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The reason to change is chemical .. acids and corrosion ect. Don't know the details so I can't jump on the bandwagon w the last three posts. I know oil sitting over the winter is not ideal but I don't know the extent of the dangers. One changes oil usually after running the engine while at usual full warm temp .. like 170-180 degrees. That is to get contaminants .. probably mostly solids suspended in the oil so they will be extracted w the oil change. As to the corrosion causing chemicals .. they may be in suspension in your engine oil as we speak. Changing cold now may get them out of the oil in the crankcase but not the oil in the engine.

However in the spring you will want to change out the oil whether you change it now or not so if you change it now in a manner of speaking that will be wasting 30 quarts of oil.

Another question that arises to me is what are the downsides or dangers to pulling out the oil cold now and having the engine spend the winter w no oil in the crankcase? And that leads to the question of would that be any different than leaving the oil in the crankcase till spring? Perhaps condensation would be more likely inside the crankcase w no oil in it.

Perhaps Larry, bayview and Gurryman are right and that leaves me on the bandwagon w them. I'd like to see David's and Sunchaser's opinions on this. And the oil up in the engine not in the crankcase will remain in the engine w whatever chemicals it contains for the duration even if you change the oil cold now.
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Old 11-18-2015, 11:52 AM   #10
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When you go to change the oil heat the pan so the oil flows easier. But otherwise I wouldn't worry about it.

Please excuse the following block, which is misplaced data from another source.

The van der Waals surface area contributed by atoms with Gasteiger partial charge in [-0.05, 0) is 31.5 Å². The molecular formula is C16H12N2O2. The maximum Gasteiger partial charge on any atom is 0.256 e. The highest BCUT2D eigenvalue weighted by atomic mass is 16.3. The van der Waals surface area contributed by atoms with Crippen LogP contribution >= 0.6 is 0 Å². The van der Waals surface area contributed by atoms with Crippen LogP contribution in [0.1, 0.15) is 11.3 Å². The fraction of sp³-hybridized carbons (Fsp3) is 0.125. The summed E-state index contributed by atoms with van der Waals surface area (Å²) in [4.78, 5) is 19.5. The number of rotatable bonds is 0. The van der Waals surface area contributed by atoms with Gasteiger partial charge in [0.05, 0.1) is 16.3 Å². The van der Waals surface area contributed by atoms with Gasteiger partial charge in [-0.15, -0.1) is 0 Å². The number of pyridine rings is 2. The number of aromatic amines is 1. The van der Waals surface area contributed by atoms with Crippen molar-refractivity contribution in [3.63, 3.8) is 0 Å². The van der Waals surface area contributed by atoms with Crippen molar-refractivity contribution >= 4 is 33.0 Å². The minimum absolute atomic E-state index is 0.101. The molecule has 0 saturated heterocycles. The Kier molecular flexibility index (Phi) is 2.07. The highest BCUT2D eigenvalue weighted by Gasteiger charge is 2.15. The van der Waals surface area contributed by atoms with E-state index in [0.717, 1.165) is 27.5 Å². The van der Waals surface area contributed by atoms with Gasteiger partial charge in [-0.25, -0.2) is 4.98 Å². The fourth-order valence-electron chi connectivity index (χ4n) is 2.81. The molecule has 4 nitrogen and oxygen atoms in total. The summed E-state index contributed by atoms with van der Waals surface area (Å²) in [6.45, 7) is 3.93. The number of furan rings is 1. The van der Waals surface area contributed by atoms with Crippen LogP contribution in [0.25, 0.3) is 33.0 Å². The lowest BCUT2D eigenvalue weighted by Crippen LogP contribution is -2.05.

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Old 11-18-2015, 11:54 AM   #11
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I've had to change the oil in one of our FL120s when it was cold. Our usual procedure is to pull the oil out through the dipstick tube with a pump after the engine has been run up under load to near operating temperature (oil filter warm).

The cold 30wt oil was so thick that while the pump did pull it out it was incredibly slow. So much so that after nearly an hour I had gotten less than a gallon out. In this case I could not run the engine to heat up the oil so I finally simply removed the drain plug and let it all run into the drip pan and then cleaned it out.

The issue with leaving a diesel sit for long periods with dirty oil is the acids that build up in the oil can attack bearing/bushing surfaces. I have no idea how long it takes to do this or how "acidic" the oil has to be to cause damage.

I don't know how long it will be until you launch and use the boat again. If it's three or four months it's probably no big deal. If it's going to be sitting for longer than that I'd want to get advice from someone in the diesel engine industry who knows the specifics of this issue.